Originally, Stephen King’s 1977 novel “The Shining” featured both a prologue and an epilogue titled “Before the Play” and “After the Play” respectively. Both were excised from the final draft of the book, “Before the Play” only seeing release in a 1982 issue of Whispers magazine and later as an abridged story in TV Guide. “After the Play” is yet to be seen as King claims it’s lost. According to Deadline, former “Walking Dead” showrunner Glen Mazzara is set to write an adaptation of “Before the Play” titled “The Overlook Hotel” for Warner Bros, and the usually adaptation-friendly King ain’t too pleased.
King, who is set to release a “Shining” follow-up called “Doctor Sleep” told EW that he’s uncertain if WB — the company behind the original “Shining” flick — even has the rights to “Before the Play.” He said:
There’s a real question about whether or not they have the rights to ‘Before the Play,’ which was the prologue cut from the book — because the epilogue to the book was called ‘After the Play.’ So they were bookends, and there was really scary stuff in that prologue that wouldn’t make a bad movie. Am I eager to see that happen? No I am not. And there’s some real question about what rights Warner Bros. does still have. The Shining is such an old book now that the copyright comes back to me. Arguably, the film rights lapse — so we’ll see. We’re looking into that.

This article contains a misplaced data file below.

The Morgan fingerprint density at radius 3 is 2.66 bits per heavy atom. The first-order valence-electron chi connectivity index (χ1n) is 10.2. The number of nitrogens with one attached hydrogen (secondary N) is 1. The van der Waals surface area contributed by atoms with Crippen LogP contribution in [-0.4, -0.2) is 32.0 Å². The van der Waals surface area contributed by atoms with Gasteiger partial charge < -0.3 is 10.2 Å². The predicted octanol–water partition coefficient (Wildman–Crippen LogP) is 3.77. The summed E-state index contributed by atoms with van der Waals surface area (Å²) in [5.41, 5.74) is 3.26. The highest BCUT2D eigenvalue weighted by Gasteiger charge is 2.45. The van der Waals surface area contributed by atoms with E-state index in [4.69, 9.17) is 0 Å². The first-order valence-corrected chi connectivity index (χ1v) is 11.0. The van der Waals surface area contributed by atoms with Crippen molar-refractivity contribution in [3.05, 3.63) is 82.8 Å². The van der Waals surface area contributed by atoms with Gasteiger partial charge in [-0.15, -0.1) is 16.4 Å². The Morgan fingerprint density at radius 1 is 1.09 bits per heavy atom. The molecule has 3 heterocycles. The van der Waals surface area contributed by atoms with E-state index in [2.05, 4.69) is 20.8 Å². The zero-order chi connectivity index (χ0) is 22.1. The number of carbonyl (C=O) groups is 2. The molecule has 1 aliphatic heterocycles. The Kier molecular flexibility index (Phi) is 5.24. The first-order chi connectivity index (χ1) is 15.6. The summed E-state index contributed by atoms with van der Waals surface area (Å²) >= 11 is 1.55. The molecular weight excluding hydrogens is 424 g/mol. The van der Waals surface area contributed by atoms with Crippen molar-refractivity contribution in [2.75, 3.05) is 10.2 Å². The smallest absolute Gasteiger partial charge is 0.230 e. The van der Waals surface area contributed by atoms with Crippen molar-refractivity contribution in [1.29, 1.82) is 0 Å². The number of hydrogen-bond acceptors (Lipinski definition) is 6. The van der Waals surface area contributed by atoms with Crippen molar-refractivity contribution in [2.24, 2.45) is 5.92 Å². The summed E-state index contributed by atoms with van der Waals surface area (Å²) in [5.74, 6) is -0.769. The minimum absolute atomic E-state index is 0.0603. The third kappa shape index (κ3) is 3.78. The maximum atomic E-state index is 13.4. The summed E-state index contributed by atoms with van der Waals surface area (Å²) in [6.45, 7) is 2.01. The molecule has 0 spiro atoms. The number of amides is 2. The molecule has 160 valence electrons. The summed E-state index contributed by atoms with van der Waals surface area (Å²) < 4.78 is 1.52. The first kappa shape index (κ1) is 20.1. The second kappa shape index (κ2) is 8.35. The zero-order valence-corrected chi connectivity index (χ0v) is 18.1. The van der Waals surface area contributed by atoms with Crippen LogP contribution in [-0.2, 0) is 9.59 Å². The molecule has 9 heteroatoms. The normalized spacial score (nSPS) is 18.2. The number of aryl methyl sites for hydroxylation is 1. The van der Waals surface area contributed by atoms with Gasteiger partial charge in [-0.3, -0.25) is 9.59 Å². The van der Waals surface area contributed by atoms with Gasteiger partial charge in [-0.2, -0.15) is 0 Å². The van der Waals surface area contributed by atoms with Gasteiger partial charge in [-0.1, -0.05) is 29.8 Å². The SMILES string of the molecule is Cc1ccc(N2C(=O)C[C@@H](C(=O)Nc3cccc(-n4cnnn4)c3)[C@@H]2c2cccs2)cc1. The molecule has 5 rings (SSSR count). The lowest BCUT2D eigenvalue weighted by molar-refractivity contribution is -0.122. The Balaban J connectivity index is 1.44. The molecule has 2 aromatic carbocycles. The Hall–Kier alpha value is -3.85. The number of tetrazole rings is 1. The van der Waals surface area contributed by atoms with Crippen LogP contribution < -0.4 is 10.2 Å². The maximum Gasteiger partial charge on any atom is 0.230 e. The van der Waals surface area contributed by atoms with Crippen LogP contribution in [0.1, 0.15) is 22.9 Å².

But would King, who is no fan of the Kubrick classic, put the kibosh on the production of “The Overlook Hotel”? He said:
I’m not saying I would put a stop to the project, because I’m sort of a nice guy. When I was a kid, my mother said, ‘Stephen if you were a girl, you’d always be pregnant.’ I have a tendency to let people develop things. I’m always curious to see what will happen. But you know what? I would be just as happy if it didn’t happen.
It’s quite apparent that WB saw the success of A&E’s similarly-titled “Bates Motel” and figured prequels to horror classics are in. I’m happy King’s not happy about this. While I don’t agree with his opinion about “The Shining” movie (and think his TV version is dreadful), I understand why he’s reluctant to sign off on another take on his book. “The Shining” is one of King’s most personal stories, exploring the effects of the writer’s alcoholism on his family. It must be hard to watch someone take that into a different direction, even when that direction might be completely brilliant. And now, simply milking it because “the market” dictates it be milked, must be incredibly frustrating.
“Doctor Sleep” is out on September 24th, 2013.